A Guide To Choose The Right Medical School
Deciding which Medical school is right for you requires identifying various factors. No medical school is the same and often each program caters to different groups of individuals. If you have already a dream school in mind before taking the MCAT exam it is advisable to set a target MCAT score for yourself close to the average MCAT of accepted students at that institution. If you decide to make your school list after taking the MCAT, the score will help you create a realistic school list.
There are some things which are fundamental to help you choose the right medical school/s and therefore must be considered before anything else:
- Location: Location of a Medical School is crucial because you will be spending the next few years of your life in that city or town. Therefore, look at all the variables that come with the geography of a place. This includes social life and culture, cost of living in that place, proximity to family and friends, climate and weather. Also, in-state and out-of-state tuition are very important aspects to consider when thinking about a school’s location. To a large extent, location also determines the kind of opportunities and research exposure options you have while pursuing your degree. Are you interested in serving multicultural urban populations? A school located in a bigger city will work best. Are you interested in rural medicine? Look for schools located in smaller towns and rural areas. In short, the location of the Medical School plays a decisive role in your career development as well as personal endeavours. Keep all these factors in mind while you prepare your school list.
- Choice of course: Pre-med students have to choose between pursuing allopathic (MD) or osteopathic medicine (DO). Although the basic curriculums of both degrees remain the same, the difference is reflected in their philosophical approach. For instance, an MD degree will train you in more traditional medical philosophy, emphasizing the use of medicine and treatments to cure illness. DOs, on the other hand, also learn osteopathy and in general they focus more on treating the whole body instead of a specific condition. Many DOs end up pursuing a career in primary care which essentially focuses on whole-patient treatment by including aspects of lifestyle and over-all community well-being. Some students also aim for completing Masters during their medical degrees as it opens up doors for pursuing careers in alternative medicine, public health, administration and policy-making etc. If that is something you would also like to do, then find out which schools offer credit-course flexibility or additional degree programs. Many schools also offer special programs in health-care or integrated degree programs, multiple electives and options of time-off during initial degree years.
- Class Profile and Size: If you are going to spend four or more years in one place, it is very important that you feel emotionally comfortable and welcomed in that place. The peer-group you form in medical school forms your professional network later on. Your peer-group becomes your family. At the same time, the class-size impacts your medical training. Smaller groups encourage peer-collaboration, which is especially useful for research based studies. A larger group will enrich your personality and outlook with a greater diversity of peers. Additionally, if you are a non-traditional pre-med student, or belong to the LGBTQA+ community, then you can consider talking to medical students in various medical schools in order to get a better picture. You can talk to mentors on Paived as well. It is wise to reflect on your preferences and then look for a medical school that fits them.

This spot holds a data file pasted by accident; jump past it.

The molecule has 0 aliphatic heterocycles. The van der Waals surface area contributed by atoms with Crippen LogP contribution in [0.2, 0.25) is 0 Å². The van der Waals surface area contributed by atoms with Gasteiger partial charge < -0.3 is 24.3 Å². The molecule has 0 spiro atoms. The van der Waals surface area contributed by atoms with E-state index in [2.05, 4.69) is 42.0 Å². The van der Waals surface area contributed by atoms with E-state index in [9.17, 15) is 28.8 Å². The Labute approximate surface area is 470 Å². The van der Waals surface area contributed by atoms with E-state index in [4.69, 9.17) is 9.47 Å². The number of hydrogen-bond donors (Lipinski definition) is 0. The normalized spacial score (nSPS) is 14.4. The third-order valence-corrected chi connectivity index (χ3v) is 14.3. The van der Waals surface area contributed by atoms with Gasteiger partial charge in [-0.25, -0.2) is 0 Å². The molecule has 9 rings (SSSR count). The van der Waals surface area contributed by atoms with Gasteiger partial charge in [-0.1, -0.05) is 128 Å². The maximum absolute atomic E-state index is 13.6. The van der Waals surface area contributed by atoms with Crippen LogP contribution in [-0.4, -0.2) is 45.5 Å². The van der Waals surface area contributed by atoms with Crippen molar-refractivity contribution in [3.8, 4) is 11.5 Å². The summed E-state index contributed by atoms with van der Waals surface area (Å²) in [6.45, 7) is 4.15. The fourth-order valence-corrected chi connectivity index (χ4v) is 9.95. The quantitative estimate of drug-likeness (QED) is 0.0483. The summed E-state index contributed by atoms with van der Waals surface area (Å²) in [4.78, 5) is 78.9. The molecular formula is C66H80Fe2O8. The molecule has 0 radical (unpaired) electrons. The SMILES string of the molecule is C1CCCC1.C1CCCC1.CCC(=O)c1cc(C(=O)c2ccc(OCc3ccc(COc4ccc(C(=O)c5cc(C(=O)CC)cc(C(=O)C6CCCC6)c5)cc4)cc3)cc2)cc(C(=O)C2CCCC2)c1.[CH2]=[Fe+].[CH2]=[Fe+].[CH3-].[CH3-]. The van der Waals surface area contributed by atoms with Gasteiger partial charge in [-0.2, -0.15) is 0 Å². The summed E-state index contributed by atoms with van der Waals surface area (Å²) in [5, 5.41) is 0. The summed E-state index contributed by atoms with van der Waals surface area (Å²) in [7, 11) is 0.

- Curriculum and Course Structure: Every medical school has a different mission and it is reflected in their curriculum and course structure. Some course structures follow the traditional medical pedagogy while others believe in giving their students experiential and research based exposures. Some medical schools allow their students course flexibility by allowing time for pursuing elective courses or master programs. It is important to go through these aspects as they will impact your training as a doctor. Also take a look at the type of residency programs students get into after completion of their degree. Another crucial point is to look at the grading policy and requirements of the school. These will help you conduct a comparative analysis of what different schools do, and how they evaluate both applicants and students. Another crucial factor to consider is whether you prefer the socratic method of teaching, that is, the traditional lecture based teaching, or the problem-solving and situation-based teaching. A lot of school nowadays tend to integrate a mix of the two, but it is something to keep in mind and look out for. You can also talk to students or mentors on Paived to ask about their experience and receive first-hand account of their medical school.